The Level 2 Award in Support Work in Schools and Colleges allows you to study from home at a pace that suits you, and won’t require you to find a work placement.
Level 3 teaching assistant qualifications
Level 3 teaching assistant qualifications are intended for teaching assistants looking to advance their career and progress in the position. A Level 3 qualification is equivalent to an A Level, so you’ll need to have a higher level of knowledge than you would going into a Level 2 qualification.
You won’t need to have completed a Level 2 teaching assistant qualification to take the Level 3 course but it might give you an advantage as you progress through the material.
Getting your Level 3 teaching assistant qualification can be a good starting point if you’re looking to progress into a position as a more specialised teaching assistant such as a SEN role, where you’ll be helping children with special educational needs.
Much like the Level 2 courses you won’t need to have a work placement as part of your Level 3 qualification if you’re studying for the Level 3 Award but you’ll need to be in work for a Level 3 Diploma or Level 3 Certificate.
Level 4 teaching assistant qualifications (HLTA)
Getting your Level 4 qualification means you’ll be studying to become a higher level teaching assistant. HLTAs take on more responsibilities than regular teaching assistants but to study for a Level 4 qualification you’ll need to be working as a teaching assistant already and be sponsored by your employer.
If you’re considering making the move to HLTA (or want to eventually) then it’s going to be helpful if you already have some experience from a lower level qualification.
What teaching assistant qualifications are recognised?
For your teaching assistant qualification to be accepted by the schools you’re applying for you should make sure that the course is fully accredited.
Don’t understand accreditation? Accreditation means a qualification is approved by a professional body and adheres to whatever standards they set, which means that you will be receiving an actual, certified qualification that most workplaces will recognise.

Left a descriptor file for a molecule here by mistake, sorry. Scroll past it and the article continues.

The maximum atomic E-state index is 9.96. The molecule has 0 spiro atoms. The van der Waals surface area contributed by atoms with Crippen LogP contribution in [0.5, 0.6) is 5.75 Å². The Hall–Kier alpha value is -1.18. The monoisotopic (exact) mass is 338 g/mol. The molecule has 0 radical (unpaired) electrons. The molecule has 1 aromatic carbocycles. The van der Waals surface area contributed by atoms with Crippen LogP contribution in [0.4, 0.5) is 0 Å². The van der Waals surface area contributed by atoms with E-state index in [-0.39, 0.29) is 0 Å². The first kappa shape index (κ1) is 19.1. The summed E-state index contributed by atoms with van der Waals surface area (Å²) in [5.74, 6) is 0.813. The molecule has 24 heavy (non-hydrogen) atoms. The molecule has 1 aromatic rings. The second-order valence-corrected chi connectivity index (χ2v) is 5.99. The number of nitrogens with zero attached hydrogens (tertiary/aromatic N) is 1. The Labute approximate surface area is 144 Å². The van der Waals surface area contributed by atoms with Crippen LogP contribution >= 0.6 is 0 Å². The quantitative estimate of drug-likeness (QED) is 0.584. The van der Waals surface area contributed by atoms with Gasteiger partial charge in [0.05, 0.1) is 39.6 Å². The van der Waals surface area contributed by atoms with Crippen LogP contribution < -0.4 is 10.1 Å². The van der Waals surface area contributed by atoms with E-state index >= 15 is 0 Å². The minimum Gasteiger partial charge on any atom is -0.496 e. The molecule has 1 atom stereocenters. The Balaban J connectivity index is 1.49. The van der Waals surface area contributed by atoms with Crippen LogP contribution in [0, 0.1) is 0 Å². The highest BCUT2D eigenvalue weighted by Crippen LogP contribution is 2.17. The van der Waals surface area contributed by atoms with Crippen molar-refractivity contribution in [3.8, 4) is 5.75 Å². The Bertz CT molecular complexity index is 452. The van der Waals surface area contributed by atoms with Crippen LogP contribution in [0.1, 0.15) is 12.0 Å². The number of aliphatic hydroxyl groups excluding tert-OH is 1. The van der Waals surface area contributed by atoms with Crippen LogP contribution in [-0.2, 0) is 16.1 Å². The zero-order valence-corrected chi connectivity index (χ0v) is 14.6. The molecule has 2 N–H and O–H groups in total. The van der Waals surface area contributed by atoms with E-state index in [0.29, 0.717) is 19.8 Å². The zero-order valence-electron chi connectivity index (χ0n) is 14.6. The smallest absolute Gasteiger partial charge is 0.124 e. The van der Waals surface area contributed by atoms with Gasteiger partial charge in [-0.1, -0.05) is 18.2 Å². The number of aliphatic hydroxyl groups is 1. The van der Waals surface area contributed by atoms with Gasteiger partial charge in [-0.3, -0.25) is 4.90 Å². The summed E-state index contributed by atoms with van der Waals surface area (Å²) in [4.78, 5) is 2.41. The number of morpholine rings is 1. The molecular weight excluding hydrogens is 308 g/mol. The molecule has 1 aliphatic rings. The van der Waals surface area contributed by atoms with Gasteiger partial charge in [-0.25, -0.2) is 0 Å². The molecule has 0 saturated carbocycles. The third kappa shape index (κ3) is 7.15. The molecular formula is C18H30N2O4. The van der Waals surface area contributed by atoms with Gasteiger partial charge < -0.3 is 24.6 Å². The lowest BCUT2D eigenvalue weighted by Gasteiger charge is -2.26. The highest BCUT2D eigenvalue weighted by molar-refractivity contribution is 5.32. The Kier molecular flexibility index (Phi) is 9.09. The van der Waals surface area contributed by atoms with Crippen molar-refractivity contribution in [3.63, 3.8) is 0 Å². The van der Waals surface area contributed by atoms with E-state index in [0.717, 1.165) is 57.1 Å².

If you don’t need the qualification, CPD courses can provide you with all of the same knowledge as an accredited course, but you won’t gain a fully accredited qualification at the end of your course.
Check what type of qualification you’ll need before you commit and which would be most useful to you and your position, but an accredited teaching assistant course will generally be your best option for career progression and actually evidencing your skills on your CV.
Which teaching assistant course is best?
The best course for you is going to depend on what you’re hoping to achieve and your current position. Below we’ve put together a short list of what you might want to get out of a qualification and which ones would be best for you that will be helpful if you’re still making a decision.
You don’t know if you want to commit to becoming a teaching assistant and want a better understanding of the role:
You want to become a teaching assistant but want to get your qualifications alongside your work:
You’re currently working as a teaching assistant but don’t have much experience:
You’re an experienced teaching assistant and want to progress in your career: